The “New Multi Table Protection Job …” wizard in IRI Workbench described in this article is one of the ways that IRI FieldShield product (or IRI Voracity platform) users can automatically mask personally identifiable information (PII) in database columns that are part of a foreign key relationship, and thus preserve referential integrity between the tables. This ensures that the records remain linked even after they are de-identified.
Other methods to achive the same outcome in IRI Workbench leverage more global data classes. So if you’re also performing data discovery and Data Classification in IRI Workbench, take a look at the article on Associating schema pattern searches to data classes here, and the “New Data Class Database Masking Job …” wizard here.
But in this original and still popular wizard, users preserve referential integrity by defining field-level masking rules that are automatically, and consistently, applied to like columns. Any of the 14 or so categories of data masking functions available to FieldShield users — including encryption, pseudonymization, and redaction — can be applied on the basis of such rules.
This example uses three Oracle tables – Departments, Employees, and Job_History. When the tables were originally designed, the Employee’s Social Security Number was used for their ID. This creates a security risk when running any reports displaying the ID field.
The above E-R diagram for those tables, and the SQL query and its results below are all shown in various IRI Workbench GUI for FieldShield views. See this article re: ERD creation in IRI Workbench. The query joined information about employees, managers, and departments but exposes social security number (SSN) values in the Employee SID and Manager SID columns. See this article on coding and running SQL jobs in IRI Workbench.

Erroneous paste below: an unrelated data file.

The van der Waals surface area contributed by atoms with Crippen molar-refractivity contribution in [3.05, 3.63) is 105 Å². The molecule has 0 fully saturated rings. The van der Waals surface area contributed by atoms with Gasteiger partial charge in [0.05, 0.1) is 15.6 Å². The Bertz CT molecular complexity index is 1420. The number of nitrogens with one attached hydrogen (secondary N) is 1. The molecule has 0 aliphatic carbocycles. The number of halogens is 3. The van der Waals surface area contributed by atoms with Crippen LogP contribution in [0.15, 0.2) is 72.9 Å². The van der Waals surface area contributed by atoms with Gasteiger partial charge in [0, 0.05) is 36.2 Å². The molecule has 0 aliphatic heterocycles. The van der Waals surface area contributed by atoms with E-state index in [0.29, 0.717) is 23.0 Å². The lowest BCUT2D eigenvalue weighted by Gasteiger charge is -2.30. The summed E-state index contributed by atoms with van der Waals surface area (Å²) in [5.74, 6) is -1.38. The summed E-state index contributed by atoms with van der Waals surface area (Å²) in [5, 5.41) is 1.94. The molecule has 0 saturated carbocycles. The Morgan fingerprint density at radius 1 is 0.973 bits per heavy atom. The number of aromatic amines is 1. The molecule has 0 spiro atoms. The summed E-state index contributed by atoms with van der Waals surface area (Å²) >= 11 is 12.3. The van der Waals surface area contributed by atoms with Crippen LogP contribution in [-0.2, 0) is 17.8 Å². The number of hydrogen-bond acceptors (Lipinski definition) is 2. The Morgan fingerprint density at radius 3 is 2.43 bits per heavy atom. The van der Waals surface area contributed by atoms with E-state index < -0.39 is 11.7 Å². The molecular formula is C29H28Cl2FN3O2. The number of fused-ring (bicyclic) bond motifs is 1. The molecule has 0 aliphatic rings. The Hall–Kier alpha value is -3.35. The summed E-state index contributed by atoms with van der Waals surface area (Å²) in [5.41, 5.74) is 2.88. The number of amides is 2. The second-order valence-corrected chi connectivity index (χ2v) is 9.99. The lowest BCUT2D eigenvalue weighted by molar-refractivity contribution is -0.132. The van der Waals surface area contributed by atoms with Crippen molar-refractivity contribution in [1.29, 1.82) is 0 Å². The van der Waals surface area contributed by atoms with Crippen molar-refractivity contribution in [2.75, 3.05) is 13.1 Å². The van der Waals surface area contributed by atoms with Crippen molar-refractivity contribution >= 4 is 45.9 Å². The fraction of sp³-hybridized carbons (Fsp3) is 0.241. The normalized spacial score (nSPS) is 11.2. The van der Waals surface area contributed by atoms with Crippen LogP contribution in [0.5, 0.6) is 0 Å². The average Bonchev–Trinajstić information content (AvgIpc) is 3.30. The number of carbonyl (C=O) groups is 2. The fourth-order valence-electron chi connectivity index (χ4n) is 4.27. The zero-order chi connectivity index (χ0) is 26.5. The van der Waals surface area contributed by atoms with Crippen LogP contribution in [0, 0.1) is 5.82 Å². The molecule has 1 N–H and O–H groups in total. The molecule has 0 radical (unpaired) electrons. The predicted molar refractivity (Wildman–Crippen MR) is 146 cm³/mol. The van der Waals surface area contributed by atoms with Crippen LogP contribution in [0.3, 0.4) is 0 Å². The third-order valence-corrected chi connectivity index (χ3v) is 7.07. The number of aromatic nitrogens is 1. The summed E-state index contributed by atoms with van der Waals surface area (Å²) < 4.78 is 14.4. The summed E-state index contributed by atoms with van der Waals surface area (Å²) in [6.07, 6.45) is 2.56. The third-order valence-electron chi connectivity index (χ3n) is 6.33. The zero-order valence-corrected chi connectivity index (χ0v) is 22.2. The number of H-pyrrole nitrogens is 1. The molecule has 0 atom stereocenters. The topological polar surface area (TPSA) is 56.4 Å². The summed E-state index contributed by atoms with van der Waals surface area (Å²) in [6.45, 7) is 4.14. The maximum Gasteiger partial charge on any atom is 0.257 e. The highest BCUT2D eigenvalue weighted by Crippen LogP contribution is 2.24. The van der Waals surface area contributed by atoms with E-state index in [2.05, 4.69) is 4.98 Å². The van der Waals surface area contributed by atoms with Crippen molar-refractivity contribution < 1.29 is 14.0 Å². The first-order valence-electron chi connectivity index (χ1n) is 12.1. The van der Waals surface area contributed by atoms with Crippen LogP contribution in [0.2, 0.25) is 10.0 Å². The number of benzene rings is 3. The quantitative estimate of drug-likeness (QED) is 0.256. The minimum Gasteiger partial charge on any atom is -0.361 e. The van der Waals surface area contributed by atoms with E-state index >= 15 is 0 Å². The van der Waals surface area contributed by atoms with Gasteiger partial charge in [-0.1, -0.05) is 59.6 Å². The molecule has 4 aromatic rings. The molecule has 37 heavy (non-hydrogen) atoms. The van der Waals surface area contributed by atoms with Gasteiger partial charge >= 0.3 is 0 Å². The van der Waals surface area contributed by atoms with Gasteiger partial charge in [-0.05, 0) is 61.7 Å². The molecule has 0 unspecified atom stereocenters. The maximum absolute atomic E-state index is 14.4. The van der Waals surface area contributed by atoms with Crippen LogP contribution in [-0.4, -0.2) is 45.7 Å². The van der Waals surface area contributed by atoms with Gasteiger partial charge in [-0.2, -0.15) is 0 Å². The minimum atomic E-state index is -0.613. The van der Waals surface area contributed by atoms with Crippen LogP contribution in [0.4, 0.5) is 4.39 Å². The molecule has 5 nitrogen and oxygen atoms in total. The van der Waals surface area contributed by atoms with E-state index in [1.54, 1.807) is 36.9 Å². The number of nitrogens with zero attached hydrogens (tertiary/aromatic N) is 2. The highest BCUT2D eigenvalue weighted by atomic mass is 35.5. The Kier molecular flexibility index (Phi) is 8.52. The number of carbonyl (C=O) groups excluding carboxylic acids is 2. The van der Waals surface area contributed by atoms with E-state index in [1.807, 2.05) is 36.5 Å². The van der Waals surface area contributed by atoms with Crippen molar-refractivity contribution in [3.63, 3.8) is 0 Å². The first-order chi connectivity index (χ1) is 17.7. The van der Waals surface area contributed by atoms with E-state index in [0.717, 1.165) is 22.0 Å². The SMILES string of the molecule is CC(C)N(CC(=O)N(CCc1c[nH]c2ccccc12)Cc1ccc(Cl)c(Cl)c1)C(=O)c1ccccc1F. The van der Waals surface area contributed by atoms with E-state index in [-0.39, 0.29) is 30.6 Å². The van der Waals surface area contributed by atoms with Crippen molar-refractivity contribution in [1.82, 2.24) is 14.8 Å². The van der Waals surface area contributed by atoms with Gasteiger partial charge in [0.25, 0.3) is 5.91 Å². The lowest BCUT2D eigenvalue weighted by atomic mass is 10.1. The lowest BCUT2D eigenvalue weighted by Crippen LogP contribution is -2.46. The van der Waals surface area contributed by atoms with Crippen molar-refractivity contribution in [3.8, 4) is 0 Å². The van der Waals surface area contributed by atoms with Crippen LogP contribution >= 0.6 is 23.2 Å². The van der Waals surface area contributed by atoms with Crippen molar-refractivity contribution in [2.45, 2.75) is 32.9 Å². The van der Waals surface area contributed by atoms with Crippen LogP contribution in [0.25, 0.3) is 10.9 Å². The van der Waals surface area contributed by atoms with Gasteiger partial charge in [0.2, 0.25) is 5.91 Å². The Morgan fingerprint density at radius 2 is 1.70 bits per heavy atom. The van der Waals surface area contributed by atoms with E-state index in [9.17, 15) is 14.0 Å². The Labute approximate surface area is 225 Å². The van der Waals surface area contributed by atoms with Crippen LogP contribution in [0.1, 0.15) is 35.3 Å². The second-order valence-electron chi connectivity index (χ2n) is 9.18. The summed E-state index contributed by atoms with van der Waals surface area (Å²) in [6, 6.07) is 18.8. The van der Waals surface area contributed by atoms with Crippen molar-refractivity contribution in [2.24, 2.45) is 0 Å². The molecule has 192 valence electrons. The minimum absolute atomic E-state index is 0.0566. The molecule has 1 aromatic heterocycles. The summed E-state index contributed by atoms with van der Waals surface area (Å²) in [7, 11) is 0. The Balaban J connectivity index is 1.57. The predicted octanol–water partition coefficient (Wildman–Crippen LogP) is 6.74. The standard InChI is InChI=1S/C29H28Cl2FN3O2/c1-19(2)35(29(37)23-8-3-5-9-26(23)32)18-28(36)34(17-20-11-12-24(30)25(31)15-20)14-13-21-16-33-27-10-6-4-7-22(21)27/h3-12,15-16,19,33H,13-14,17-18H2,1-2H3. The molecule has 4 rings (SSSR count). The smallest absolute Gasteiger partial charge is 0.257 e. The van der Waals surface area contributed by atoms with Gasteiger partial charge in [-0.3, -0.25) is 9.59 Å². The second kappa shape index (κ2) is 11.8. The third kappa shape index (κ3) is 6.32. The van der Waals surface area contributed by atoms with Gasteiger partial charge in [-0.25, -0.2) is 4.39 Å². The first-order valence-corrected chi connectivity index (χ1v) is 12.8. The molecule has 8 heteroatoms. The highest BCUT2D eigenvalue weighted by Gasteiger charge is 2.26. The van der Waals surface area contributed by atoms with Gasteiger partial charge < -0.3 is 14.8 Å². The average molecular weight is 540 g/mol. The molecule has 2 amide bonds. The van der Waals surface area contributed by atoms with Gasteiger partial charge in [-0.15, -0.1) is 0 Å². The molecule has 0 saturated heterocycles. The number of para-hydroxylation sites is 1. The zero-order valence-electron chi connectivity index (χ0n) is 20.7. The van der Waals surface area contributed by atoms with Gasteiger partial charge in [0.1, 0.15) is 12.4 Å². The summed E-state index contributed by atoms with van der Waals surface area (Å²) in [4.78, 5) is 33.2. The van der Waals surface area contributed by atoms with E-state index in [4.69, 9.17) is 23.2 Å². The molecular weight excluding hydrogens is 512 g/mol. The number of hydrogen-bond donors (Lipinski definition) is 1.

Using the FieldShield Multi Table Protection Job wizard, these fields can be encrypted (or otherwise de-identified) so that the real SSNs are masked in the tables and subsequent queries. Referential integrity is retained because the same encryption is applied to all tables using one rule.
On the setup page of the wizard, ODBC is selected as the loader. The three aforementioned tables are selected on the Data Extraction page. The next page is the Field Modification Rules page. On this page, the rules to be applied to all the selected extracted tables can be designed.
Clicking Create will open the Field Rule Matcher page. This is where the details of the matcher are entered. Start by entering a matcher name.
After clicking Create next to Rule Name, the New Protection Field Rule Wizard Selection page is displayed. Select Encryption or Decryption Functions. This selection ensures that the same protection algorithm applies to all data, ensuring referential integrity.
The next page is where the type of encryption is selected. In this case, enc_fp_aes256_ascii is used. This format-preserving encryption algorithm uses the ASCII character set to replace the real data. It is used in this demonstration so that the encryption is noticeable in the output. A more realistic choice would normally be the alphanum version, which would also preserve the actual appearance of SSNs (9 numbers in this case).